Actually, what you've described confuses ballooning and 'same-page-merging'. I'll try to elaborate on the two to make the distinction apparent.
This is a trick to make sure that some of the memory allocated to the guest virtual machine remains usable by another guest or the host itself (caches, etc). It's done in the following way:
The guest kernel is injected with a driver, that monitors guest memory usage, and 'steals' some of the unused memory (allocating it for itself in the guest memory space, thus making sure nothing on this guest can touch that range).
Then it informs the host kernel, that it can in fact remove these memory pages from the core, that they are not going to be used in the guest (until the guest experiences some memory pressure, at which point the balloon will deflate, and use these ranges again).
Ultimately, the kernel can allocate the exact same memory to another guest, and make the entire memory usage a lot more efficient if the guests are running with a lot of free memory.
Same Page Merging
This technique identifies identical memory pages, that for some reason are not already marked 'quasi-read-only' with copy-on-write, and marks them as such.
Now, on the OS level, there is limited need for these kinds of tricks. Simply enough, most time when you have identical memory pages, they are already read-only (sometimes even without CoW), since these are mostly applications code, libraries etc. They are natively opened through a Memory Map, and thus the kernel can keep only one copy of them in core (if any at all, it can also completely page it out, and allow it to be paged in from primary store as needed).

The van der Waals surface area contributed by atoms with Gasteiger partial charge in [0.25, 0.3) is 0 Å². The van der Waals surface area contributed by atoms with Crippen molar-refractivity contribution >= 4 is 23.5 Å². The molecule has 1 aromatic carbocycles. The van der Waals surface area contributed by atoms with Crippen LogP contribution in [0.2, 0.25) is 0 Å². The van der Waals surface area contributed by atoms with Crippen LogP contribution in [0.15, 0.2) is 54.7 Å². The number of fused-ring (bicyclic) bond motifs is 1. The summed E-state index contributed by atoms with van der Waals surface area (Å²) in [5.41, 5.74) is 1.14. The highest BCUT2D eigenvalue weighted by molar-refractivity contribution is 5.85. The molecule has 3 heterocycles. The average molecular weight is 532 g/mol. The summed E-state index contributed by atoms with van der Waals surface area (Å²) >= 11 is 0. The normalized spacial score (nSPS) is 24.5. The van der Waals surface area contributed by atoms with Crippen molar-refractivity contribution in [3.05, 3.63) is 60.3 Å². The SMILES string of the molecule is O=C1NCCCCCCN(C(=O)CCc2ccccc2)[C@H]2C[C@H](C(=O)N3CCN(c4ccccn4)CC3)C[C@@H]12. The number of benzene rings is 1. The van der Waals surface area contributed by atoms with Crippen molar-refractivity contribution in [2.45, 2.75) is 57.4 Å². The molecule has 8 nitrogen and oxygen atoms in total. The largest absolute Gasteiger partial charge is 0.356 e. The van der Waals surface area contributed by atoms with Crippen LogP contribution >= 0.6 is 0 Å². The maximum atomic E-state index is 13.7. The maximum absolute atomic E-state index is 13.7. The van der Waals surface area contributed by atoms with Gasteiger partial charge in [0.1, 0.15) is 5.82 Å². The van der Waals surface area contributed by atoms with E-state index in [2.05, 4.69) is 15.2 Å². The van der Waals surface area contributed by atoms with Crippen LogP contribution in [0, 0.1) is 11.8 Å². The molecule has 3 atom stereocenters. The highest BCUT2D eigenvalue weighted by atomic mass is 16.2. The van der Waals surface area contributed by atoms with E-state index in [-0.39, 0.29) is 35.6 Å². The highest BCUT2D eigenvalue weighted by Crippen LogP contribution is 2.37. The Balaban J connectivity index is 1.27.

On the virtualized OS level, the same principle is properly applied within each guest subsystem. However, the host kernel, has no idea if two of the guests are running mostly the same code, and thus are sharing the same memory - the guests don't communicate to coordinate that.
Which is why it can occasionally scan the entire system for identical memory pages - most of the time, they will be identical across the guest OS's, not within each one - the guest kernel makes a decent job keeping the memory neat within it's range. Thus, in the typical VM environment, where one host kernel handles 50+ guests, the memory savings can be pretty substantial.
Both at once
Ballooning and Same-Page-Merging can co-exist very well, achieving pretty substantial memory overcommit for identical systems.
To answer your question - the Same-Page-Merging can and sometimes is enabled at an OS level. It has to do with page sharing that are interpreted, and thus could end up being identical without having the same backing file.
In your Chromium example - the process binaries themselves are already deduplicated through read-only startup map - they share the exact same memory space. The page caches (contents of the tabs) are usually also shared between processes (read-only copy-on-write) due to the way disk cache is managed - the same on-disk file can be opened simulatenously between different processes in the VM-optimal sense.
This is different on mobile systems. Android, for instance, extensively employs KSM to deduplicate identical code between different applications.
In either case, you can enable it yourself on Linux (Kernel SamePage Merging). The driver exports various statistics that, after reading this answer, you should be able to interpret, and make your own decision whether it's a good match for your purpose.